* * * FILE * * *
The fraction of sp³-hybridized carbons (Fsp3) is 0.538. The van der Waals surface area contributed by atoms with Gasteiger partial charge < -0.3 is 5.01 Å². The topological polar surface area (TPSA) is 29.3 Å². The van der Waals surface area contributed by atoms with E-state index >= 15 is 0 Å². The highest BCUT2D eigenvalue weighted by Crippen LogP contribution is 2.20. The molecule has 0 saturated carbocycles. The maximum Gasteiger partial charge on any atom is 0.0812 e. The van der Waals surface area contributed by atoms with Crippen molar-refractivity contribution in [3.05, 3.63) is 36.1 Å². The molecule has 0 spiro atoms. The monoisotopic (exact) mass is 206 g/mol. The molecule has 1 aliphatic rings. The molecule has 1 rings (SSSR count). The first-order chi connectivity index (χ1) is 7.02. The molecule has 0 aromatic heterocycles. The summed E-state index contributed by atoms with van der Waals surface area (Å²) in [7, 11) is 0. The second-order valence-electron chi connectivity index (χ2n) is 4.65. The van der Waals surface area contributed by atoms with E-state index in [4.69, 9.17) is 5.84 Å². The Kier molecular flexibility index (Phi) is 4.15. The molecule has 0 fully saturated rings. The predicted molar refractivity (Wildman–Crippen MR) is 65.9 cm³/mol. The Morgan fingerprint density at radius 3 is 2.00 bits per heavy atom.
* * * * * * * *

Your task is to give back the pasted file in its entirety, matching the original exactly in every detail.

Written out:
The fraction of sp³-hybridized carbons (Fsp3) is 0.538. The van der Waals surface area contributed by atoms with Gasteiger partial charge < -0.3 is 5.01 Å². The topological polar surface area (TPSA) is 29.3 Å². The van der Waals surface area contributed by atoms with E-state index >= 15 is 0 Å². The highest BCUT2D eigenvalue weighted by Crippen LogP contribution is 2.20. The molecule has 0 saturated carbocycles. The maximum Gasteiger partial charge on any atom is 0.0812 e. The van der Waals surface area contributed by atoms with Crippen molar-refractivity contribution in [3.05, 3.63) is 36.1 Å². The molecule has 0 spiro atoms. The monoisotopic (exact) mass is 206 g/mol. The molecule has 1 aliphatic rings. The molecule has 1 rings (SSSR count). The first-order chi connectivity index (χ1) is 7.02. The molecule has 0 aromatic heterocycles. The summed E-state index contributed by atoms with van der Waals surface area (Å²) in [7, 11) is 0. The second-order valence-electron chi connectivity index (χ2n) is 4.65. The van der Waals surface area contributed by atoms with E-state index in [4.69, 9.17) is 5.84 Å². The Kier molecular flexibility index (Phi) is 4.15. The molecule has 0 fully saturated rings. The predicted molar refractivity (Wildman–Crippen MR) is 65.9 cm³/mol. The Morgan fingerprint density at radius 3 is 2.00 bits per heavy atom.